When Natalia Orozco ’21 graduated in 2016 with an undergraduate degree in journalism, she never guessed she would ultimately find her passion in nonprofit communication strategy. But that changed once she saw the power communication can have to make a difference in the world.
“I believe that strategic communication is a key ingredient in shaping a better future,” said Orozco, who is now a director at Spitfire Strategies, a public interest communications firm focusing on delivering communication strategies that lead to meaningful social change.
Learning nonprofit communication strategy and making connections
Orozco started her career at Justice and Joy National Collaborative as a Portland associate working on social media and communication. By the time she left, she was director of brand strategy and communications. Although she had discovered an interest in strategy, she felt she lacked the vocabulary to clearly articulate her ideas to her team. So she applied to the UO School of Journalism and Communication’s (SOJC) and Strategic Communication Master’s program.
“I feel the strategy piece is something that often goes over people’s heads, which is also why I ended up where I did, because it’s very strategy led,” Orozco said. “After working in a nonprofit and now working with nonprofits, I’ve learned strategy is something people take for granted.”
In 2019, when she was looking to apply for a master’s program, Orozco knew she wanted to stay in the Portland metro area. She debated applying for both the Strategic Communication Master’s and Multimedia Journalism Master’s programs on the SOJC Portland campus.
“I was really intimidated before I did the in-person tour and visit sessions. When I looked at [UO master’s programs] online it said ‘mid-career,’” Orozco said. “As a young person in the role, you often underplay how much experience you do have, and how many experiences you have.”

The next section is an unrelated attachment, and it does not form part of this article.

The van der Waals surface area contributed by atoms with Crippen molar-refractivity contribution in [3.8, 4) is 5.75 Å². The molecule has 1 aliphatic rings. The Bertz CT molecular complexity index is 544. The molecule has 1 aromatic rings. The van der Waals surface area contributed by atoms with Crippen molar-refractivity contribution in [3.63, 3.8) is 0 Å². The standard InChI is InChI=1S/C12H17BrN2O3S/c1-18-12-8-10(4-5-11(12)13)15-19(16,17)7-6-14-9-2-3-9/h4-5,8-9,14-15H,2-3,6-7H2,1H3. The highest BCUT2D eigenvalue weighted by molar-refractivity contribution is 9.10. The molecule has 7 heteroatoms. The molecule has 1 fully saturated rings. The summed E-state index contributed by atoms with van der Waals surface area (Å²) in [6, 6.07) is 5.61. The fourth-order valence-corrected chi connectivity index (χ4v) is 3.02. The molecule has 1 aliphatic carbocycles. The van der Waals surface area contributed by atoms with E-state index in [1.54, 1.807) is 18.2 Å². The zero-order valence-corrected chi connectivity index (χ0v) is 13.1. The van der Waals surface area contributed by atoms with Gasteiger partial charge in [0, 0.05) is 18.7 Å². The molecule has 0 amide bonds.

As a master’s student, she was able to grow both her skills and her network. She met Erin Birx Hart, a member of the Strategic Communication Master’s program’s advisory Strategic Communication Leadership Network, at a networking event, and they hit it off. Hart is also an instructor for the program and a principal at Spitfire Strategies. Orozco said she learned a lot in Hart’s classes at the SOJC, especially about nonprofits and communication. Through Hart’s classes, Orozco was able to get a solid foundation in crafting communication strategy.
Hart, in turn, was so impressed with Orozco that she encouraged her to apply for a job at Spitfire right after she graduated.
“Natalia stands out because of her listening skills. She takes in information and feedback, asks questions and refines her thinking and approaches, all while maintaining and respectfully sharing her point of view,” Hart said. “Her approach demonstrates care for effective work and partnerships, and she builds relationships that are essential to our work.”
Making a difference with nonprofit communication
Orozco has worked at Spitfire for almost three years, doing a variety of communications, including developing communication plans for large and small nonprofits and foundations, building brands from scratch for new organizations helping clients land meaningful media placements and developing thoughtful messaging to help her clients reach their desired audiences.
“At my job, I get to work every day with other people working out a variety of different issues: nonprofits, for-profits (rarely), foundations — everything from getting people to vote for reproduction justice to a clearer environment,” Orozco said. “It’s special to support missions that I care about and learn so much all the time about the amazing work that people do throughout the country.”
Looking back on her time in the Strategic Communication Master’s program, Orozco is grateful for the doors it opened and how it has helped her career.
“Going to grad school was one of the best things I could’ve done for myself,” she said. “I think one of the greatest values I got from it was confidence and that I know what I’m doing.”
—By Sophie Fowler, class of ’26